The superficial connections between Second Life and the world of Avatar are obvious: the figures in Second Life are called avatars (or avis for short); male Second Life avatars are scaled to be 7' tall; the Na'vi (and the avatars) are 10'. But all of us have heard or read stories about participants in Second Life for whom the distinction between it and RL ("real life") become dangerously blurred, and it may be that Avatar is (or can be) understood as exploring this territory as well. As viewers of the film know, Sully is a paraplegic. Whatever his other motives for enlisting to be the stand-in to animate the avatar created for his now-deceased twin brother, surely the primary one is, or soon becomes, his virtual liberation from his wheelchair, which soon becomes as good for Sully as an actual liberation. Long before he actually encounters and grows to respect and then love the Na'vi (and I'm not spoiling anything--if you've read the list of allegories above, you could write this film yourself), he's already sucked into this world in a much more fundamental sense: he feels whole in this other, very different world as he has not felt in his own world for a very long time. Add to this the fact that, in the film, it's a risky proposition to abruptly end the sessions while the humans are manipulating their avatars, and the comparison with some people's deep engagement with Second Life seems pretty evident.
The film's point of view is never in question; those hoping for a little Kierkegaard-style moral wrestling to go along with their cool visuals will leave the multiplex disappointed. We will root for jakesully, as the Na'vi come to call him, so that by the time Sully goes all Dances with Wolves on us, those who work to oppose him have become intellectual/spiritual knuckle-draggers in our eyes. But it wouldn't be hard to rework what is here in such a way that we alternately root for Sully and clearly see what he gains through his virtual life with the Na'vi and yet also wonder with him what he loses by trading in his world on Earth for that virtual life. None of that is to imply that Avatar is bad, necessarily. I don't think it strives to be intellectually or emotionally ambitious; thus, it more than succeeds on its own terms. But in stark contrast to Pandora's world of such dazzling color, the black-and-white distinctions it makes among its agents are a little disappointing.
Last Year at Marienbad (which, thanks to a gift card from my daughters, I now own) is just the opposite: a black-and-white film that, for the right viewer, will be every bit as compelling as the film whose mood it so strongly reminded me of as I watched it last night, Hitchcock's Vertigo. Imagine a less plot-driven but still-more-detail-obsessed (and French) version of that film, and you'd be pretty close to this.
The trailer is below; if you like it the least little bit, you might possibly like all 96 minutes of this sort of thing:
(Further nudges: here's the Wikipedia entry; and here is Roger Ebert's brief but thoughtful meditation on the film; and here is something I wrote on the occasion of the death of Alain Robbe-Grillet, who wrote the screenplay. One last nudge--probably away from the film: a friend of mine told me that after he saw it a first time at a theater he learned that the projectionist had mixed up some of the reels, so he went back to see it again. He said it didn't make any difference.)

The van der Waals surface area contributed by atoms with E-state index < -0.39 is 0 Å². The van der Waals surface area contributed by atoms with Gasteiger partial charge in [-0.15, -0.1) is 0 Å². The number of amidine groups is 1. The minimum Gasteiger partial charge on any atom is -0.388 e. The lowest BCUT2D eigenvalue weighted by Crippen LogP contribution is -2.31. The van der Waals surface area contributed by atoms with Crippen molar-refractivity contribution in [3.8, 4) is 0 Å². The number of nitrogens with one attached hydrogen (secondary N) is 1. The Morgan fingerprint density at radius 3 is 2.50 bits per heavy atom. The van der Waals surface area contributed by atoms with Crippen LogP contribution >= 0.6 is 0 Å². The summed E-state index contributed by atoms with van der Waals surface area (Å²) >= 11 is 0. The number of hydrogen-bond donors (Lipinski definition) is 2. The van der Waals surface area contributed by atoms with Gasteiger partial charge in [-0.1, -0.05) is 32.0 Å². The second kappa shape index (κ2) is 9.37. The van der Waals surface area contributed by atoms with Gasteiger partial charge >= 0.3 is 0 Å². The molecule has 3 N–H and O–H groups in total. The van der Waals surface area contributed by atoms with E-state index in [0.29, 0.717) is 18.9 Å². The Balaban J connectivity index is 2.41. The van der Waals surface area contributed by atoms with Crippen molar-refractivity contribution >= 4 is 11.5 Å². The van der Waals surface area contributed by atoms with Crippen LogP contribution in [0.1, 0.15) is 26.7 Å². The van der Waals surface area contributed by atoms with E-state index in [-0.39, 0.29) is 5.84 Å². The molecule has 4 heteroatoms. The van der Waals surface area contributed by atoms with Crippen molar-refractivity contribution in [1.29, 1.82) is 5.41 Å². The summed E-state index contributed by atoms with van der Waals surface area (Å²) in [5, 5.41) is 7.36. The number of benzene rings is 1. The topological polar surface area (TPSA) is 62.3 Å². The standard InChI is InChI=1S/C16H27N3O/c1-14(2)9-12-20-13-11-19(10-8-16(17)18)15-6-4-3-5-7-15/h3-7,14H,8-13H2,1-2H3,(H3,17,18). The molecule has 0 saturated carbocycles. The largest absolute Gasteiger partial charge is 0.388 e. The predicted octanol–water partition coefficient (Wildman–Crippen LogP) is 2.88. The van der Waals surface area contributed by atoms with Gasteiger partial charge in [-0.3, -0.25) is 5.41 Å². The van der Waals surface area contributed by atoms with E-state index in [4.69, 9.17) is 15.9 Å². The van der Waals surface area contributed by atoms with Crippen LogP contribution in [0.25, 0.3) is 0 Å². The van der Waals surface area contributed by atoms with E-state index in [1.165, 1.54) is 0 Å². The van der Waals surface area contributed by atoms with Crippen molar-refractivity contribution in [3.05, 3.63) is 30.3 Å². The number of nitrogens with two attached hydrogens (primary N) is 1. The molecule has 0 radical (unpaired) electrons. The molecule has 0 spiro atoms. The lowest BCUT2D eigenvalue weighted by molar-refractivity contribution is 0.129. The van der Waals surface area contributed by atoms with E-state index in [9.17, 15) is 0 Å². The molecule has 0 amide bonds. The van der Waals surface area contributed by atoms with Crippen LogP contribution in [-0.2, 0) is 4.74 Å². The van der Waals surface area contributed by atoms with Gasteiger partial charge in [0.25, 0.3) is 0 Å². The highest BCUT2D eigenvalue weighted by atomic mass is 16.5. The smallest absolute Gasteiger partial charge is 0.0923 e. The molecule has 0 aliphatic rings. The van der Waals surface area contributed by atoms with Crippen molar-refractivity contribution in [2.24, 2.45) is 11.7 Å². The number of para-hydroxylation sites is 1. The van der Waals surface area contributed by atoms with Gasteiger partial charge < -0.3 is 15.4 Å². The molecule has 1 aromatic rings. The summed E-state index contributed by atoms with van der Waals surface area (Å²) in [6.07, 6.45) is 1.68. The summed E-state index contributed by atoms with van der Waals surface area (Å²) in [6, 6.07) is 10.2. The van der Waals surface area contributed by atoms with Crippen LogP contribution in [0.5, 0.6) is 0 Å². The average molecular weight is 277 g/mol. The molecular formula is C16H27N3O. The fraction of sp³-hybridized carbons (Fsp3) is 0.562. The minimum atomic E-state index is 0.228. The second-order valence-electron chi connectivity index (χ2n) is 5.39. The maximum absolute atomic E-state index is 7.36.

Whereas Avatar's scaffold of a plot gives that film a palimpsest-like quality such that it could be "about" any number of things, Last Year is only about itself . . . which, depending on your tastes, will either fascinate or frustrate you. As the trailer makes clear, the film expects us to be active participants in determining what--if anything--really did happen that previous year between the man and the woman. If, that is, they even met to begin with. The thing is, we can never know for sure: we can know only what we see and are told, but close watchers of the film will note that the man's descriptions of their meetings and images that accompany his descriptions often contradict each other; often, images we see in quick succession will contradict each other as well. When the woman finally seems to admit that they had indeed met, is that in fact the truth, or is she feeling so hounded by the man that she surrenders in hopes of ending his hounding? We cannot know for sure.
I think one thing we can say for certain about Last Year is that while watching it, we find ourselves inside the greatest virtual-reality machine of all: a version of one person's memory of something. The man's memory of his encounter with the woman is, for him, every bit as seductive as some people's experience with/in Second Life is for them. Yet it's important to recall that our recollection of the past and our perception of the present are reality, so far as we can be certain of such a thing. Individual memories can be seductive, but memory itself--specifically, our need to be able to rely on it--is a necessity and not a luxury. So far as we can tell, the man in Last Year really did have an encounter with the woman; his frequent request of her to "try to remember" is evocative of Scottie's request of Madeleine (and, for that matter, of Midge's request of Scottie) to "try" to recall a past that seems to elude their ability to recall it. But the key phrase there is "so far as we can tell." Whether or not he in fact did--or, for that matter, believes he did--are, for us, unknowable.
It's that final unknowableness that makes the world of Last Year a far stranger place than that of Avatar. Odd, isn't it, how CGI-generated worlds have more metaphysical certainty to them than room upon room upon room of people in evening dress.
Wednesday, December 30, 2009
Two fun couples: Delphine Seyrig and Giorgio Albertazzi in Last Year at Marienbad (image found here); and